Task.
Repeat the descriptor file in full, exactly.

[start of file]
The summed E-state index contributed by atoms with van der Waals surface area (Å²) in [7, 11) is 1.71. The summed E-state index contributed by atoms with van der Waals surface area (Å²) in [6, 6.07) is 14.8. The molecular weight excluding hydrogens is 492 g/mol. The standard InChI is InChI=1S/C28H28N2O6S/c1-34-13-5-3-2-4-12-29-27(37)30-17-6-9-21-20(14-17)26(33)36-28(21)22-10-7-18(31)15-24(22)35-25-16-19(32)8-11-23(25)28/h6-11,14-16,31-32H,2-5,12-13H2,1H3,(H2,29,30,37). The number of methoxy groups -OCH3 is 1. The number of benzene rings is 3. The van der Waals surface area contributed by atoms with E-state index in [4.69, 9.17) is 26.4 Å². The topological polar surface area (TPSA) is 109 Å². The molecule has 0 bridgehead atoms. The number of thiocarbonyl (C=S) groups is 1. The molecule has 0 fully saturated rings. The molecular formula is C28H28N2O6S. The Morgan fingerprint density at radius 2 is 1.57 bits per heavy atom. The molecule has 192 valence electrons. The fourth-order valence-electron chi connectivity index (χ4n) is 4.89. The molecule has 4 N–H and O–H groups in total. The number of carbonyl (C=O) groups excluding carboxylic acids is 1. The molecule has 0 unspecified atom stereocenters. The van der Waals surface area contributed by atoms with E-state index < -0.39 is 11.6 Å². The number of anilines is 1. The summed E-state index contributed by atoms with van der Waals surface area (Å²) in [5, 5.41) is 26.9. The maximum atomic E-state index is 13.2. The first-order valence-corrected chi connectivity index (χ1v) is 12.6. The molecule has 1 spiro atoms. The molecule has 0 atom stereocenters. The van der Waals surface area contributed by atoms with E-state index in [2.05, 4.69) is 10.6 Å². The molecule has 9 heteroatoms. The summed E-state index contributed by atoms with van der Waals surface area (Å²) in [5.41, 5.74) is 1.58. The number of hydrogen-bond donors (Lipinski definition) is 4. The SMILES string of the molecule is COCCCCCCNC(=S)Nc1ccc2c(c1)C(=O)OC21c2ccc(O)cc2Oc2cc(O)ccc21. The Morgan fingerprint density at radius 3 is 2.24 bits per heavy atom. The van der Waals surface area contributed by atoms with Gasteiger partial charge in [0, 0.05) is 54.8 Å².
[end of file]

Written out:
The summed E-state index contributed by atoms with van der Waals surface area (Å²) in [7, 11) is 1.71. The summed E-state index contributed by atoms with van der Waals surface area (Å²) in [6, 6.07) is 14.8. The molecular weight excluding hydrogens is 492 g/mol. The standard InChI is InChI=1S/C28H28N2O6S/c1-34-13-5-3-2-4-12-29-27(37)30-17-6-9-21-20(14-17)26(33)36-28(21)22-10-7-18(31)15-24(22)35-25-16-19(32)8-11-23(25)28/h6-11,14-16,31-32H,2-5,12-13H2,1H3,(H2,29,30,37). The number of methoxy groups -OCH3 is 1. The number of benzene rings is 3. The van der Waals surface area contributed by atoms with E-state index in [4.69, 9.17) is 26.4 Å². The topological polar surface area (TPSA) is 109 Å². The molecule has 0 bridgehead atoms. The number of thiocarbonyl (C=S) groups is 1. The molecule has 0 fully saturated rings. The molecular formula is C28H28N2O6S. The Morgan fingerprint density at radius 2 is 1.57 bits per heavy atom. The molecule has 192 valence electrons. The fourth-order valence-electron chi connectivity index (χ4n) is 4.89. The molecule has 4 N–H and O–H groups in total. The number of carbonyl (C=O) groups excluding carboxylic acids is 1. The molecule has 0 unspecified atom stereocenters. The van der Waals surface area contributed by atoms with E-state index < -0.39 is 11.6 Å². The number of anilines is 1. The summed E-state index contributed by atoms with van der Waals surface area (Å²) in [5, 5.41) is 26.9. The maximum atomic E-state index is 13.2. The first-order valence-corrected chi connectivity index (χ1v) is 12.6. The molecule has 1 spiro atoms. The molecule has 0 atom stereocenters. The van der Waals surface area contributed by atoms with E-state index in [2.05, 4.69) is 10.6 Å². The molecule has 9 heteroatoms. The summed E-state index contributed by atoms with van der Waals surface area (Å²) in [5.41, 5.74) is 1.58. The number of hydrogen-bond donors (Lipinski definition) is 4. The SMILES string of the molecule is COCCCCCCNC(=S)Nc1ccc2c(c1)C(=O)OC21c2ccc(O)cc2Oc2cc(O)ccc21. The Morgan fingerprint density at radius 3 is 2.24 bits per heavy atom. The van der Waals surface area contributed by atoms with Gasteiger partial charge in [0, 0.05) is 54.8 Å².